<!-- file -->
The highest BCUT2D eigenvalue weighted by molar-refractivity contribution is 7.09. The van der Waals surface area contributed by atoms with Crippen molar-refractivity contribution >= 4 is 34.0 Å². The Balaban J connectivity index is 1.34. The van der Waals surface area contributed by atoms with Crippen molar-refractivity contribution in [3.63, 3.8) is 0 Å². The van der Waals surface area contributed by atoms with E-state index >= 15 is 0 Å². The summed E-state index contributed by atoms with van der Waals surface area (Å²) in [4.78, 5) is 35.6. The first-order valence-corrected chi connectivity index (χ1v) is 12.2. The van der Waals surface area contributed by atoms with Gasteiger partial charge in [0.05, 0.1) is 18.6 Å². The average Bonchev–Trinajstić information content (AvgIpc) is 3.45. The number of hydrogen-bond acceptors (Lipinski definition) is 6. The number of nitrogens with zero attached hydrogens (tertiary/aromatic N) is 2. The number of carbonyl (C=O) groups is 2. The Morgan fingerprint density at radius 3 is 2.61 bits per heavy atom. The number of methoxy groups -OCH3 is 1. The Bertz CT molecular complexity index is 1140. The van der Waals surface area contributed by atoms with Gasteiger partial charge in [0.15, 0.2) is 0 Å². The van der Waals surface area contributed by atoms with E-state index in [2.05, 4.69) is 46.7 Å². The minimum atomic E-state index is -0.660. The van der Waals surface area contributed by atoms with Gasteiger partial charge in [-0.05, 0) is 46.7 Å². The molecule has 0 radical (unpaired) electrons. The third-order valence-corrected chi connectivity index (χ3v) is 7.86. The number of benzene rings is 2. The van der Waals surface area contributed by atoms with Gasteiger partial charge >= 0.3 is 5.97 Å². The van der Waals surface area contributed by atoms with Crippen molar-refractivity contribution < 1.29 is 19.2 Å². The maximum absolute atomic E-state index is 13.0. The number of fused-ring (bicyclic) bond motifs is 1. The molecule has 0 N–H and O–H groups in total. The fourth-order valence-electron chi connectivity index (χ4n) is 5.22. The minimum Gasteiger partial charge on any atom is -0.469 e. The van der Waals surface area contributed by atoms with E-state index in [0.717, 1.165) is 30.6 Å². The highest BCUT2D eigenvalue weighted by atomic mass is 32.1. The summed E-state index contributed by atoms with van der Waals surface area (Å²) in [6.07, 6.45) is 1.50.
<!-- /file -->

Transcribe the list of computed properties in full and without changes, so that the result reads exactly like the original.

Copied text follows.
The highest BCUT2D eigenvalue weighted by molar-refractivity contribution is 7.09. The van der Waals surface area contributed by atoms with Crippen molar-refractivity contribution >= 4 is 34.0 Å². The Balaban J connectivity index is 1.34. The van der Waals surface area contributed by atoms with Crippen molar-refractivity contribution in [3.63, 3.8) is 0 Å². The van der Waals surface area contributed by atoms with E-state index >= 15 is 0 Å². The summed E-state index contributed by atoms with van der Waals surface area (Å²) in [4.78, 5) is 35.6. The first-order valence-corrected chi connectivity index (χ1v) is 12.2. The van der Waals surface area contributed by atoms with Gasteiger partial charge in [0.05, 0.1) is 18.6 Å². The average Bonchev–Trinajstić information content (AvgIpc) is 3.45. The number of hydrogen-bond acceptors (Lipinski definition) is 6. The number of nitrogens with zero attached hydrogens (tertiary/aromatic N) is 2. The number of carbonyl (C=O) groups is 2. The Morgan fingerprint density at radius 3 is 2.61 bits per heavy atom. The number of methoxy groups -OCH3 is 1. The Bertz CT molecular complexity index is 1140. The van der Waals surface area contributed by atoms with Gasteiger partial charge in [0.15, 0.2) is 0 Å². The van der Waals surface area contributed by atoms with E-state index in [2.05, 4.69) is 46.7 Å². The minimum atomic E-state index is -0.660. The van der Waals surface area contributed by atoms with Gasteiger partial charge in [-0.05, 0) is 46.7 Å². The molecule has 0 radical (unpaired) electrons. The third-order valence-corrected chi connectivity index (χ3v) is 7.86. The number of benzene rings is 2. The van der Waals surface area contributed by atoms with Gasteiger partial charge >= 0.3 is 5.97 Å². The van der Waals surface area contributed by atoms with Crippen molar-refractivity contribution < 1.29 is 19.2 Å². The maximum absolute atomic E-state index is 13.0. The number of fused-ring (bicyclic) bond motifs is 1. The molecule has 0 N–H and O–H groups in total. The fourth-order valence-electron chi connectivity index (χ4n) is 5.22. The minimum Gasteiger partial charge on any atom is -0.469 e. The van der Waals surface area contributed by atoms with E-state index in [0.717, 1.165) is 30.6 Å². The highest BCUT2D eigenvalue weighted by atomic mass is 32.1. The summed E-state index contributed by atoms with van der Waals surface area (Å²) in [6.07, 6.45) is 1.50.